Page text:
Headline news in college football Friday morning: Notre Dame on probation for recruiting violations.

Big stuff right? 

The holier than thou Irish, quick to remind everyone of the "Catholics vs. Convicts'' t-shirt which appeared before a long ago Miami vs. Notre Dame football game, finally being caught.

Well, yes, but this violation was "according to NCAA rules'' which dramatically changes the nature of the discussion.

This was one of the violations committed by the Irish, specifically head football coach  Brian Kelly.

In the fall of 2019, Kelly was visiting a high school, walking through the cafeteria, when a football player recognized him and asked to take a selfie with the ND football coach.

Kelly, well acquainted with the minutiae of NCAA rules at first declined, much to the surprise of the less informed high school students around him. 

But then his human instincts took over and he took the picture.

Oops.

 NCAA violation.

ND was hit with what is a very minor penalty—loss of one recruiting visit-but still a penalty.

Keep that thought in your head and then consider what happened a few years ago when the NCAA concluded an eight year investigation into serious academic fraud issues at the University of North Carolina—athletes were receiving credit for taking classes which they didn't have to attend.

 The penalty?

A public scolding.

The NCAA said it could not make a case because Carolina officials said the course was open to ALL North Carolina students.

It was academic fraud, but it was NOT an NCAA violation.

Student athletes were not given any EXTRA benefits, which is the main focus of almost all NCAA rules.

The loop hole was just another example in what NCAA critics—there are many of them—maintain is a major problem with the organization: an inconsistency in enforcing a rule book filled with too many inane rules.

I have covered NCAA related events and the business for almost 40 years and the NCAA rule book remains a quagmire of obscure restrictions.

Take for example NCAA rule 2011-78 which reads as follows:

"Permits an institute to provide spreads (butter, peanut butter, jelly and cream cheese) on a bagel.

Obviously a bagel with caviar is probably a violation.

I remember dealing with the Southwest Conference, which elevated rules violations to new levels, and running into this misdeed.

A Texas A&M football coach was cited for giving one of his players a ride during a rain storm because it was "an extra benefit'' which was not available to the general student body.

Another issue involved Oklahoma in which the NCAA actually levied penalties when a few members of the football team ate too much pasta at a buffet restaurant, a  violation which the NCAA said  required a payment to charity of $3.13 cents.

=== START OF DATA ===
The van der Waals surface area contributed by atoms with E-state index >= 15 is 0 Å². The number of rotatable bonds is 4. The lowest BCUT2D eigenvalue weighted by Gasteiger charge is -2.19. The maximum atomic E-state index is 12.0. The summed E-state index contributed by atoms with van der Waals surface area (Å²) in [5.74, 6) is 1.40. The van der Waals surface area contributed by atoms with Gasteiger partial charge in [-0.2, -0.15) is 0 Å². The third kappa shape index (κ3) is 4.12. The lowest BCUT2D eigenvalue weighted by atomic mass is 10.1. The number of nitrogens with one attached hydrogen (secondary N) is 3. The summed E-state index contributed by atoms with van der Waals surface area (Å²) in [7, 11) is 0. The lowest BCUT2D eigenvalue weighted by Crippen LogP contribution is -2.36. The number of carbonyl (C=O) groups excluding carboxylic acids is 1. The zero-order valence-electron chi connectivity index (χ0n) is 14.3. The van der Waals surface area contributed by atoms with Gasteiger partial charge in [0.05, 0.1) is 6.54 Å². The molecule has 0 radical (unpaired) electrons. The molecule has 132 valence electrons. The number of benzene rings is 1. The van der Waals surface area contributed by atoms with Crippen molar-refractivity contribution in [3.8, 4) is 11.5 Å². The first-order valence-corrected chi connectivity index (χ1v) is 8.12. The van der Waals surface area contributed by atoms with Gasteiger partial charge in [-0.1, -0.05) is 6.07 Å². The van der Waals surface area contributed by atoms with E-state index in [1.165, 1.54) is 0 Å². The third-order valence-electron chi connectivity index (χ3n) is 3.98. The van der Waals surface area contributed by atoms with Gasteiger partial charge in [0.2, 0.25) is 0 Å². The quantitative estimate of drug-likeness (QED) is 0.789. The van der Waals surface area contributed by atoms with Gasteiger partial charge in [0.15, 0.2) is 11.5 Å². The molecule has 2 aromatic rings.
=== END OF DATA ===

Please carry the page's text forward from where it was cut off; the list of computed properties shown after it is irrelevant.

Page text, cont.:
"It's insane,'' said one FBS  football coach. “There are so manty ticky-tack rules, I can't keep up with them.

I'll give you an example. We're in a quiet period right now, and my office overlooks our (indoor) practice field which I can see from my window.

If some of my players were out there now, I would have to pull shades over the window.

The biggest problem you have is that you have a multi-billion dollar business being run by part-time employees, who have other jobs, as well.''

Some of the rules are indeed mind-boggling, such as:.

A women's soccer coach in the SEC was cited for answering an email from a recruit earlier than the contact period allowed.

Another SEC school was cited for a violation when a student helping a recruit go through the registration process, walked the recruit to his next stop and spent five minutes sitting with the prospect, which was not allowed by NCAA rules.

In fairness to the NCAA, which must deal with major recruiting  violations among its more than 400 Division 1 schools competing in basketball and football, many of the rules are part of a handbook which is being constantly  revamped.

Still, they do exist and, as they did with Notre Dame, they are exposed in contrast to some of the major rules which were violated at North Carolina.

Rules are created because they are necessary. 

But sometimes common sense is ignored.

The NCAA is approaching a period of potential chaos in college athletics with free agency for Division 1 athletes looming, along with a rule which will compensate athletes if schools make a profit from using their likeness.

Whether the NCAA is capable of dealing with such changes is questionable.

But it is right on top of the issue of whether Brian Kelly can take a selfie with a high school football player.